Division Street is St. Cloud's main drag, where commerce is king. The busy artery is home to restaurants, strip malls, car dealerships... and a lot of portable signs.
Within a few blocks you can see signs advertising limousine rental, a sale on paint and a special at a spa. The signs scream for attention. Their lettering is a neon rainbow of pinks, greens, yellows and reds.
They're eye catching for sure, but officials who are putting together a plan to improve the look of St. Cloud wonder if this is the best way to welcome visitors to the city. Matt Glaesman is St. Cloud's community planner.
"As we talk about building design standards and increased landscaping, are those kinds of portable signs consistent with the image we're wanting to achieve?" Glaesman asked.
According to Glaesman the idea for the portable sign ban has come up several times in the last five years as city officials and residents have worked on a new land development code. He admits talk of banning the signs has been controversial.
"You have half the community that thinks they just aren't attractive," Glaesman said. "And you have half the community that feels they are just essential to small business and the continued success of those businesses."
One of the people who sees value in these signs is Mike Jat, the owner of Mike's Deli. The deli is tucked in a strip mall on the west side of St. Cloud, out of sight of most traffic. But Jat said a portable sign on a nearby street has helped direct customers to his location.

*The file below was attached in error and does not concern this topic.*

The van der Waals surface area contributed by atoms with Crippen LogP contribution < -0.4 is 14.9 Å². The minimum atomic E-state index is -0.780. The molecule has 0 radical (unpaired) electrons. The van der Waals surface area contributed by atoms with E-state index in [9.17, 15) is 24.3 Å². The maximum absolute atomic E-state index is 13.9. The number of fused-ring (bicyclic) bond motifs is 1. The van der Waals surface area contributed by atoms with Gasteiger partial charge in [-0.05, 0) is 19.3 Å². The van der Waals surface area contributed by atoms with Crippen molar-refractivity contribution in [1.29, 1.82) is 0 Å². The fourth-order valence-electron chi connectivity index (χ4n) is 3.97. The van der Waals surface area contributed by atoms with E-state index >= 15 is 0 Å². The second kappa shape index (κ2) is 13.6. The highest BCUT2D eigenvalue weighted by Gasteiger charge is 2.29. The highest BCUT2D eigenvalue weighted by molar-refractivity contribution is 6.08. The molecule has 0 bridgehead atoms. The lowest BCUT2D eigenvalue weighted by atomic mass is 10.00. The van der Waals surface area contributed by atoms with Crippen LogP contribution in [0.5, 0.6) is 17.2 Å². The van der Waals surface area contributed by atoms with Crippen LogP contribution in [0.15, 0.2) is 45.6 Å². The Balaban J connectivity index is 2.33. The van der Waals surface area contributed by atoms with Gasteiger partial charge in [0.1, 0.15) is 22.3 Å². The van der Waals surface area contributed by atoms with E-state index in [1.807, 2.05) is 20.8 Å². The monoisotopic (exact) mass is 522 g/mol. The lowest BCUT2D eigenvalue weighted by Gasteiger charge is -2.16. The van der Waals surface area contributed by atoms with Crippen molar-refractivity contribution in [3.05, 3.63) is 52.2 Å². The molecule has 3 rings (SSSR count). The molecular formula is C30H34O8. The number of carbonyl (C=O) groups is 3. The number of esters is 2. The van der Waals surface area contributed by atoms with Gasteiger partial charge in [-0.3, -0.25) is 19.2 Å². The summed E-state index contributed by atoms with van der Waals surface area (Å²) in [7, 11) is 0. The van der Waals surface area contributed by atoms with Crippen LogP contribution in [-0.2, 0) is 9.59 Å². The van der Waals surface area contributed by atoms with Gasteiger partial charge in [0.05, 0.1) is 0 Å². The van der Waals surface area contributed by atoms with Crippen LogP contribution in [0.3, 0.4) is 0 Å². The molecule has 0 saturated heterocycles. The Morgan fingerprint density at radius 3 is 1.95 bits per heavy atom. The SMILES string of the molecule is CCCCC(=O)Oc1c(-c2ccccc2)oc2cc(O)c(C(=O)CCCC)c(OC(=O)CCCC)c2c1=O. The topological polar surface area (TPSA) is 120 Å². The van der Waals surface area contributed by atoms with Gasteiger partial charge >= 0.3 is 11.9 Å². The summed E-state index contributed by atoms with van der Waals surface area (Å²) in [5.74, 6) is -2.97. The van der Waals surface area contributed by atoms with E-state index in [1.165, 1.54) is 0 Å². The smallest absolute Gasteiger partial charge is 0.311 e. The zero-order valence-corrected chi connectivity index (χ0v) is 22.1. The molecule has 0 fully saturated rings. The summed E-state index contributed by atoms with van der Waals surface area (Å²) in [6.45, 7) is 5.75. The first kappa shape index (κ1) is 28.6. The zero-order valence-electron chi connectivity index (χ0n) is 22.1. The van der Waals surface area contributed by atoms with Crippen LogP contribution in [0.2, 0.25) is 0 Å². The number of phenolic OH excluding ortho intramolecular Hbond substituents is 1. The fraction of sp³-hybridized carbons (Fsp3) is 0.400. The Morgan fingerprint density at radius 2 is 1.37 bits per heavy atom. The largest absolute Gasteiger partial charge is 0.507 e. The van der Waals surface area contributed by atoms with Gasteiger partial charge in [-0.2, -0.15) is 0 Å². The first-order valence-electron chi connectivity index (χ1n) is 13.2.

"It does help a lot," Jat said. "I get a lot of customers just from looking at the sign."
Another reason Jat likes the portable sign is because it's affordable. He said that's important for any small business during tough economic times.
“It catches peoples attention that's for sure. I don't think they need to ban them, there's no reason.”Lance Pappenfus
"This sign is going to allow us to have it for a whole month for like $130," Jat said. "If you think about it, advertising for a whole month on the radio is going to cost you thousands of dollars, but this sign here costs you only $130. So it is effective."
These signs may be effective, but a lot of people say they're just plain ugly.
Although that doesn't seem to bother shoppers in a St. Cloud parking lot where a nearby portable sign advertises a special at a tanning salon. One of them was Lance Pappenfus.
"I have no problem with it," Pappenfus said.
Pappenfaus admits the signs may be outrageously eye catching, but he doesn't think they should be cast out of the city.
"It catches peoples' attention that's for sure," Pappenfus said. "I don't think they need to ban them, there's no reason."
Another shopper, Carol Schmitz, agreed.
"They're not attractive," Schmitz said. "But they don't bother me. I really don't have an opinion about it."
As the city debates the aesthetics of portable signs, the city's community planner Matt Glaesman can cite another problem with the signs. He said they can pose a safety hazard.
"Often times we see these signs ending up in the public right of way itself or at a street intersections where it's blocking sight lines for vehicle movement. So it's a public safety concern as well," Glaesman said.
The St. Cloud city council will have the final say on the portable sign ban. It's also considering other measures such as landscaping to improve the overall look of the city.